I was hunting for a pretext on which to show off some rare photos of Great Dixter (one of my favourite places in the world, and about which I tend to rant a little too often and at too great a length).
It didn’t take long.
But you’ll have to read to the end to get it. I promise it will be worth it. There’s images there that you won’t see anywhere else.
There’s this place up on the roof at Great Dixter which is hidden from any outside view, and where there’s loads of skylights. It’s all lined with great sheets of thick oxidised lead, so as you climb out on hands and knees from the access window at the top of a ladder, you can’t help but feel like you’re absorbing fatal levels of poison.
But the views are worth it. You can see out on three sides – to the north, south and east. Above is the lavender garden, or the parliament of birds. Below left is the Topiary Lawn, and right is the High Garden.
If you click on these images, you’ll see them full size. This part of the house isn’t open to the public, but there’s plenty of pics taken from here, some in Christopher Lloyd’s (the owner’s) books. What I really wanted to put out there were some pics taken from the huge chimney, right in the middle of the house, while the roof was under repair in 1991. Christopher Lloyd himself had never seen these views, despite living at Dixter all of his (then) 70 years.
Above is the old rose garden – back when it was a rose garden.
Above is the Barn Garden and Sunk Garden. In the foreground is a pretty dodgy blend of pink and red tulips. I was there when CL was explaining to his niece that the combination wasn’t really what he wanted, but they were the only tulips left after planting up the rest of the garden. “But the colour combination is dire, don’t you think?” was the consequent question. His highly characteristic answer? “As I said, they weren’t my first choice, but now you’ve described them that way, I’m beginning to see their virtues”.
And then there’s this, of CL and me planting in the Wall Garden. He was reclining on the lawn, writing notes on what we were planting. In this particular case, it was a daylily sent from Wisley – one that he’d commented favourably on on an earlier visit. The hilarious thing is that there was simply no chance of it surviving in that spot, right at the foot of an enormous Clematis heracleifolia that had been there forever, and is still there now. We both knew (though never mentioned) that the daylily was doomed. But a garden like that rarely has any open space for such odd arrivals, and anyway, it’s nicely reassuring that even a gardener of his astonishing abilities can be unrealistically optimistic, like the rest of us.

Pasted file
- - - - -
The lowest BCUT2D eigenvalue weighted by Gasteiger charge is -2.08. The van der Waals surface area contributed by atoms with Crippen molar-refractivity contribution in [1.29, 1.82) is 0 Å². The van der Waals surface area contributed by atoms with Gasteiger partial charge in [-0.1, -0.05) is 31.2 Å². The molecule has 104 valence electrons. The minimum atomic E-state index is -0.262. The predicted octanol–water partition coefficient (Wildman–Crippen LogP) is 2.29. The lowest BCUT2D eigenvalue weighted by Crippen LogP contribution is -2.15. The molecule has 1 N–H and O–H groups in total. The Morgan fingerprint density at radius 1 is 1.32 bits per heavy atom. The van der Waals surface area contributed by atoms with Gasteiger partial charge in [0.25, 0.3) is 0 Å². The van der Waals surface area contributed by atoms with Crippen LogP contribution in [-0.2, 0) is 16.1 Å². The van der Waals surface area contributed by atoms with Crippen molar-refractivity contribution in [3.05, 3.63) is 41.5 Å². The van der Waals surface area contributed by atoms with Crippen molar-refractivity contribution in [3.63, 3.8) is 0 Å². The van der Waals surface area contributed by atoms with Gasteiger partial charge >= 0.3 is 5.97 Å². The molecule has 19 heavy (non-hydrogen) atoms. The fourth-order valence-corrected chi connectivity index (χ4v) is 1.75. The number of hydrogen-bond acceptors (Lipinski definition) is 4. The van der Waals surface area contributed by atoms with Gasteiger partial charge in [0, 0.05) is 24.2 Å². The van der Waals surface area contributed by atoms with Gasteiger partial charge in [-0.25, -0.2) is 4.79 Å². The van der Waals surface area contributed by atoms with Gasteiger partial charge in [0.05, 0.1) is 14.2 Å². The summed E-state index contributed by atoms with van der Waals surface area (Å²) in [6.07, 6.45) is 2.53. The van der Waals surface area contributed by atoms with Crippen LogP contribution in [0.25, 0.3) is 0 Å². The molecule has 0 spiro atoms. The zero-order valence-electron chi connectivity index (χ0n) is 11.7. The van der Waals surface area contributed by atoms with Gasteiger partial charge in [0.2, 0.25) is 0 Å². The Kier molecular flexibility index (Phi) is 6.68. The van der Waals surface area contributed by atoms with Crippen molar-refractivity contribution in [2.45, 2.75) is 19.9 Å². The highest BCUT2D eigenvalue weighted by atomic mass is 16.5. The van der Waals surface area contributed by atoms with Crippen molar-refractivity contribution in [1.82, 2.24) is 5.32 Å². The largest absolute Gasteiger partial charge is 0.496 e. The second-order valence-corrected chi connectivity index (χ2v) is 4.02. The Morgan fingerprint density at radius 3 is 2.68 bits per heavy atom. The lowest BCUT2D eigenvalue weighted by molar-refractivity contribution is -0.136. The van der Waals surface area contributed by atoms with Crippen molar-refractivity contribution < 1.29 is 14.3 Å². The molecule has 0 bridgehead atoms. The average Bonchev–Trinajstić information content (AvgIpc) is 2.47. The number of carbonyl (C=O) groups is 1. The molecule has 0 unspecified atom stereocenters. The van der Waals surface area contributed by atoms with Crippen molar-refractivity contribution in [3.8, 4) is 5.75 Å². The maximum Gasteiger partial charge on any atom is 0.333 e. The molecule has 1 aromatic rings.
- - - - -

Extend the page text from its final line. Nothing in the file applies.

So what was the pretext? What can we possibly take away from this? I’ve just been up on the roof this afternoon, clearing guttering. It’s incredible how different the garden, and even our huge oak, looks from up there. To see a garden from an unusual angle literally changes your perspective, and often reveals opportunities you couldn’t see on the ground, or solutions to design problems you’ve been struggling with for ages. You don’t have to climb on the roof to get the effect. Lying flat on your back on a lawn and looking straight up can have be similarly revealing, or holding up a mirror, and seeing your garden in reverse. It always looks more mysterious and interesting as a mirror image, simply because we’re not desensitised to the view.
Sometimes it’s just a matter of seeing a garden right out of season. I was in a client’s garden this week just after massive sweeps of Miscanthus sinensis ‘Giganteus’, usually standing at at least 4m tall, had had their winter cut to the ground. I’d never before had such a clear view of the garden on this side of the house. It’s bare, I know, but hugely revealing to the designer.
More on this garden later..